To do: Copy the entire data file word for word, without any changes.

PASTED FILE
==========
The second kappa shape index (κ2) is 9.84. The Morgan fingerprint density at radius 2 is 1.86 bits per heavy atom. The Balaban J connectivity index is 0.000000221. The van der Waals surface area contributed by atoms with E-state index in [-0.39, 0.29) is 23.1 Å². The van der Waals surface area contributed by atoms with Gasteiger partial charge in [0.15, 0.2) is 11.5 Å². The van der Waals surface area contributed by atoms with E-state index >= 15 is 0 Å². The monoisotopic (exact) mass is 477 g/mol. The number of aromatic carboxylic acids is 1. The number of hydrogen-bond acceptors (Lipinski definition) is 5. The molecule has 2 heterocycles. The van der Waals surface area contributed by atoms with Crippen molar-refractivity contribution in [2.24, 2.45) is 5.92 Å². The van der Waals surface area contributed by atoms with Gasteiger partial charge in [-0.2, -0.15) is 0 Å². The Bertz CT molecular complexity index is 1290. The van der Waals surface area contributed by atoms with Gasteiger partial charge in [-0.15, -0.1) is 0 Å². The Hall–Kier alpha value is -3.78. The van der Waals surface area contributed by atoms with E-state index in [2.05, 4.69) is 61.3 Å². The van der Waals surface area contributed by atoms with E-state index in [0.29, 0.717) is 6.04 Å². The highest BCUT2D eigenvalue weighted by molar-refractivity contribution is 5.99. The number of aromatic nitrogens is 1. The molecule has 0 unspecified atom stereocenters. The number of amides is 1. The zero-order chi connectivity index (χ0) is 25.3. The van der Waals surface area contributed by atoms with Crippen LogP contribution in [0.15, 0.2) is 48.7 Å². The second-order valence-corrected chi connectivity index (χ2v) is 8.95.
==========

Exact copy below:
The second kappa shape index (κ2) is 9.84. The Morgan fingerprint density at radius 2 is 1.86 bits per heavy atom. The Balaban J connectivity index is 0.000000221. The van der Waals surface area contributed by atoms with E-state index in [-0.39, 0.29) is 23.1 Å². The van der Waals surface area contributed by atoms with Gasteiger partial charge in [0.15, 0.2) is 11.5 Å². The van der Waals surface area contributed by atoms with E-state index >= 15 is 0 Å². The monoisotopic (exact) mass is 477 g/mol. The number of aromatic carboxylic acids is 1. The number of hydrogen-bond acceptors (Lipinski definition) is 5. The molecule has 2 heterocycles. The van der Waals surface area contributed by atoms with Crippen molar-refractivity contribution in [2.24, 2.45) is 5.92 Å². The van der Waals surface area contributed by atoms with Gasteiger partial charge in [-0.2, -0.15) is 0 Å². The Bertz CT molecular complexity index is 1290. The van der Waals surface area contributed by atoms with Gasteiger partial charge in [-0.15, -0.1) is 0 Å². The Hall–Kier alpha value is -3.78. The van der Waals surface area contributed by atoms with E-state index in [2.05, 4.69) is 61.3 Å². The van der Waals surface area contributed by atoms with E-state index in [0.29, 0.717) is 6.04 Å². The highest BCUT2D eigenvalue weighted by molar-refractivity contribution is 5.99. The number of aromatic nitrogens is 1. The molecule has 0 unspecified atom stereocenters. The number of amides is 1. The zero-order chi connectivity index (χ0) is 25.3. The van der Waals surface area contributed by atoms with Crippen LogP contribution in [0.15, 0.2) is 48.7 Å². The second-order valence-corrected chi connectivity index (χ2v) is 8.95.